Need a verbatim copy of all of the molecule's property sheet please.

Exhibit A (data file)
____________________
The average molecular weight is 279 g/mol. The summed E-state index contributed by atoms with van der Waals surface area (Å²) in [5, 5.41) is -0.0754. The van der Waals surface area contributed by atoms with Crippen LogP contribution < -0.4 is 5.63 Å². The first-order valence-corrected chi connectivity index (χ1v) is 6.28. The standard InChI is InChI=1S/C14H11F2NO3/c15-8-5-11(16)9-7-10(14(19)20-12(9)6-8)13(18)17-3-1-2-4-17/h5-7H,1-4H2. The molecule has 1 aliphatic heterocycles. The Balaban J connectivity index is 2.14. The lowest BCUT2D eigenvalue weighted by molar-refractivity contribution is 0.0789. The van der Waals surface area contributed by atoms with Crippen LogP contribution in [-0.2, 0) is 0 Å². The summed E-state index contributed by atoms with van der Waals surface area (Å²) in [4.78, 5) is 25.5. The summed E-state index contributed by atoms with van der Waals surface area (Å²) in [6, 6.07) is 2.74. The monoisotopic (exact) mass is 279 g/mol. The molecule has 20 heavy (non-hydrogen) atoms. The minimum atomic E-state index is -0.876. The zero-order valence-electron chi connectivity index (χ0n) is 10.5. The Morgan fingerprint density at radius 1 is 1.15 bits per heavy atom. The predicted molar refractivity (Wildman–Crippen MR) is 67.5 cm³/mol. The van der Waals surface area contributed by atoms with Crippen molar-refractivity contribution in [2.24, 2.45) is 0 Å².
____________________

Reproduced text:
The average molecular weight is 279 g/mol. The summed E-state index contributed by atoms with van der Waals surface area (Å²) in [5, 5.41) is -0.0754. The van der Waals surface area contributed by atoms with Crippen LogP contribution < -0.4 is 5.63 Å². The first-order valence-corrected chi connectivity index (χ1v) is 6.28. The standard InChI is InChI=1S/C14H11F2NO3/c15-8-5-11(16)9-7-10(14(19)20-12(9)6-8)13(18)17-3-1-2-4-17/h5-7H,1-4H2. The molecule has 1 aliphatic heterocycles. The Balaban J connectivity index is 2.14. The lowest BCUT2D eigenvalue weighted by molar-refractivity contribution is 0.0789. The van der Waals surface area contributed by atoms with Crippen LogP contribution in [-0.2, 0) is 0 Å². The summed E-state index contributed by atoms with van der Waals surface area (Å²) in [4.78, 5) is 25.5. The summed E-state index contributed by atoms with van der Waals surface area (Å²) in [6, 6.07) is 2.74. The monoisotopic (exact) mass is 279 g/mol. The molecule has 20 heavy (non-hydrogen) atoms. The minimum atomic E-state index is -0.876. The zero-order valence-electron chi connectivity index (χ0n) is 10.5. The Morgan fingerprint density at radius 1 is 1.15 bits per heavy atom. The predicted molar refractivity (Wildman–Crippen MR) is 67.5 cm³/mol. The van der Waals surface area contributed by atoms with Crippen molar-refractivity contribution in [2.24, 2.45) is 0 Å².